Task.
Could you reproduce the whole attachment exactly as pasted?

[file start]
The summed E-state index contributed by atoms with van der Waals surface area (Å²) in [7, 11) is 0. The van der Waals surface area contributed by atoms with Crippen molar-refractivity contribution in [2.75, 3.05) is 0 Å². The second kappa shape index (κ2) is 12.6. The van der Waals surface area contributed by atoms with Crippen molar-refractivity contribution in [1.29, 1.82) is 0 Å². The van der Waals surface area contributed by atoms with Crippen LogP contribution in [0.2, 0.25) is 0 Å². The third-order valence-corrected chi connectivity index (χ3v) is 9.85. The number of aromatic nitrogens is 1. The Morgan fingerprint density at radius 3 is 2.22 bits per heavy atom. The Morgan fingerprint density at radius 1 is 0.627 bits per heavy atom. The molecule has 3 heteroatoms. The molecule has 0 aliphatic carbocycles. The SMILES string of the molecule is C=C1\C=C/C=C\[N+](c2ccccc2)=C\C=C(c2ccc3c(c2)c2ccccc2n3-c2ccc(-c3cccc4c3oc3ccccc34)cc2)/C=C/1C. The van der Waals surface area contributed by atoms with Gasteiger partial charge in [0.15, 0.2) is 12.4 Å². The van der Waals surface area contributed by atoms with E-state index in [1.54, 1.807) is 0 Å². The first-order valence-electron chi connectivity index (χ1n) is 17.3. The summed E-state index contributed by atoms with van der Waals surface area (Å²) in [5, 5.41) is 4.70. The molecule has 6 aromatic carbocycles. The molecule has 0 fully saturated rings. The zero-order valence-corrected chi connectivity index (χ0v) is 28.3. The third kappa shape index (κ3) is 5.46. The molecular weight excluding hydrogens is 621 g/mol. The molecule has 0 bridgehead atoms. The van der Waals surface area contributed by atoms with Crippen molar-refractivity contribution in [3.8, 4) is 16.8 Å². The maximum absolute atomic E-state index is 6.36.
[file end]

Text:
The summed E-state index contributed by atoms with van der Waals surface area (Å²) in [7, 11) is 0. The van der Waals surface area contributed by atoms with Crippen molar-refractivity contribution in [2.75, 3.05) is 0 Å². The second kappa shape index (κ2) is 12.6. The van der Waals surface area contributed by atoms with Crippen molar-refractivity contribution in [1.29, 1.82) is 0 Å². The van der Waals surface area contributed by atoms with Crippen LogP contribution in [0.2, 0.25) is 0 Å². The third-order valence-corrected chi connectivity index (χ3v) is 9.85. The number of aromatic nitrogens is 1. The Morgan fingerprint density at radius 3 is 2.22 bits per heavy atom. The Morgan fingerprint density at radius 1 is 0.627 bits per heavy atom. The molecule has 3 heteroatoms. The molecule has 0 aliphatic carbocycles. The SMILES string of the molecule is C=C1\C=C/C=C\[N+](c2ccccc2)=C\C=C(c2ccc3c(c2)c2ccccc2n3-c2ccc(-c3cccc4c3oc3ccccc34)cc2)/C=C/1C. The van der Waals surface area contributed by atoms with Gasteiger partial charge in [0.15, 0.2) is 12.4 Å². The van der Waals surface area contributed by atoms with E-state index in [1.54, 1.807) is 0 Å². The first-order valence-electron chi connectivity index (χ1n) is 17.3. The summed E-state index contributed by atoms with van der Waals surface area (Å²) in [5, 5.41) is 4.70. The molecule has 6 aromatic carbocycles. The molecule has 0 fully saturated rings. The zero-order valence-corrected chi connectivity index (χ0v) is 28.3. The third kappa shape index (κ3) is 5.46. The molecular weight excluding hydrogens is 621 g/mol. The molecule has 0 bridgehead atoms. The van der Waals surface area contributed by atoms with Crippen molar-refractivity contribution in [3.8, 4) is 16.8 Å². The maximum absolute atomic E-state index is 6.36.